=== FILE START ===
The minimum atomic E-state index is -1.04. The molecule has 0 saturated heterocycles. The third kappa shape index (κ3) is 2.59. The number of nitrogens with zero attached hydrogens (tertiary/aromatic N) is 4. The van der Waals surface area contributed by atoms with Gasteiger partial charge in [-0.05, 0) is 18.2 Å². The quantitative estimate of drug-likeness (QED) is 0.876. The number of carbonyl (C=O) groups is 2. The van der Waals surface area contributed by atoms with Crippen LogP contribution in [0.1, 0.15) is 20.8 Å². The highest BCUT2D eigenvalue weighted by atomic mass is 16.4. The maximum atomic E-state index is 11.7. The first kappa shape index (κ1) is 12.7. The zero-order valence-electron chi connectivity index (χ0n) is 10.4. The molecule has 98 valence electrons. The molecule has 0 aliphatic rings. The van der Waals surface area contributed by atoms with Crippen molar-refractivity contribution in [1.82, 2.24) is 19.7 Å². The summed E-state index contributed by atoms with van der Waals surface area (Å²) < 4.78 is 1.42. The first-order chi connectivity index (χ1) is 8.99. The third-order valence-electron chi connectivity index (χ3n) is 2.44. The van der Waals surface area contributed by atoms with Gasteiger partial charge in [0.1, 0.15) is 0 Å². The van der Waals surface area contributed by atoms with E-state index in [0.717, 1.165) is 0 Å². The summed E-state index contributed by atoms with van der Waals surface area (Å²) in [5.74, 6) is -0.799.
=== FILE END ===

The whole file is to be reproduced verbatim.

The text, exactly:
The minimum atomic E-state index is -1.04. The molecule has 0 saturated heterocycles. The third kappa shape index (κ3) is 2.59. The number of nitrogens with zero attached hydrogens (tertiary/aromatic N) is 4. The van der Waals surface area contributed by atoms with Gasteiger partial charge in [-0.05, 0) is 18.2 Å². The quantitative estimate of drug-likeness (QED) is 0.876. The number of carbonyl (C=O) groups is 2. The van der Waals surface area contributed by atoms with Crippen LogP contribution in [0.1, 0.15) is 20.8 Å². The highest BCUT2D eigenvalue weighted by atomic mass is 16.4. The maximum atomic E-state index is 11.7. The first kappa shape index (κ1) is 12.7. The zero-order valence-electron chi connectivity index (χ0n) is 10.4. The molecule has 98 valence electrons. The molecule has 0 aliphatic rings. The van der Waals surface area contributed by atoms with Crippen molar-refractivity contribution in [1.82, 2.24) is 19.7 Å². The summed E-state index contributed by atoms with van der Waals surface area (Å²) < 4.78 is 1.42. The first-order chi connectivity index (χ1) is 8.99. The third-order valence-electron chi connectivity index (χ3n) is 2.44. The van der Waals surface area contributed by atoms with Gasteiger partial charge in [0.1, 0.15) is 0 Å². The van der Waals surface area contributed by atoms with E-state index in [0.717, 1.165) is 0 Å². The summed E-state index contributed by atoms with van der Waals surface area (Å²) in [5.74, 6) is -0.799.